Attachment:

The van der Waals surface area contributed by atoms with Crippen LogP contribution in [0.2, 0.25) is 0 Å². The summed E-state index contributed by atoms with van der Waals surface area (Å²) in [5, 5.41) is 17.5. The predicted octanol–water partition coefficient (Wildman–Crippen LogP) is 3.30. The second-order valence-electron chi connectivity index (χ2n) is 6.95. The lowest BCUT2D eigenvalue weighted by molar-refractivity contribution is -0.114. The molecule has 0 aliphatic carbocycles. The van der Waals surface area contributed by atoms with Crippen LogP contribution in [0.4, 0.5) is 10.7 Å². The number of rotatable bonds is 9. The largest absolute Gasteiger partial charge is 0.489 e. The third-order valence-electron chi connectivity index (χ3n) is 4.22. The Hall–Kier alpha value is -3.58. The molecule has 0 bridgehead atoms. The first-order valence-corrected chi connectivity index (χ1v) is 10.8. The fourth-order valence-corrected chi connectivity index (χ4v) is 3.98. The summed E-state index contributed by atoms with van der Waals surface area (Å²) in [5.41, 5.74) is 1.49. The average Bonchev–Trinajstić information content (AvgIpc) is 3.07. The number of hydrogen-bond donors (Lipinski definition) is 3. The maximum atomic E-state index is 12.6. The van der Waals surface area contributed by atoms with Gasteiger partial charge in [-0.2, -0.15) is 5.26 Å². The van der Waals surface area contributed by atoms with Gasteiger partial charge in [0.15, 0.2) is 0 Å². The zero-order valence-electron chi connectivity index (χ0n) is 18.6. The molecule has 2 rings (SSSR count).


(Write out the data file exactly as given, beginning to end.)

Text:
The van der Waals surface area contributed by atoms with Crippen LogP contribution in [0.2, 0.25) is 0 Å². The summed E-state index contributed by atoms with van der Waals surface area (Å²) in [5, 5.41) is 17.5. The predicted octanol–water partition coefficient (Wildman–Crippen LogP) is 3.30. The second-order valence-electron chi connectivity index (χ2n) is 6.95. The lowest BCUT2D eigenvalue weighted by molar-refractivity contribution is -0.114. The molecule has 0 aliphatic carbocycles. The van der Waals surface area contributed by atoms with Crippen LogP contribution in [0.4, 0.5) is 10.7 Å². The number of rotatable bonds is 9. The largest absolute Gasteiger partial charge is 0.489 e. The third-order valence-electron chi connectivity index (χ3n) is 4.22. The Hall–Kier alpha value is -3.58. The molecule has 0 bridgehead atoms. The first-order valence-corrected chi connectivity index (χ1v) is 10.8. The fourth-order valence-corrected chi connectivity index (χ4v) is 3.98. The summed E-state index contributed by atoms with van der Waals surface area (Å²) in [5.41, 5.74) is 1.49. The average Bonchev–Trinajstić information content (AvgIpc) is 3.07. The number of hydrogen-bond donors (Lipinski definition) is 3. The maximum atomic E-state index is 12.6. The van der Waals surface area contributed by atoms with Gasteiger partial charge in [-0.2, -0.15) is 5.26 Å². The van der Waals surface area contributed by atoms with Gasteiger partial charge in [0.15, 0.2) is 0 Å². The zero-order valence-electron chi connectivity index (χ0n) is 18.6. The molecule has 2 rings (SSSR count).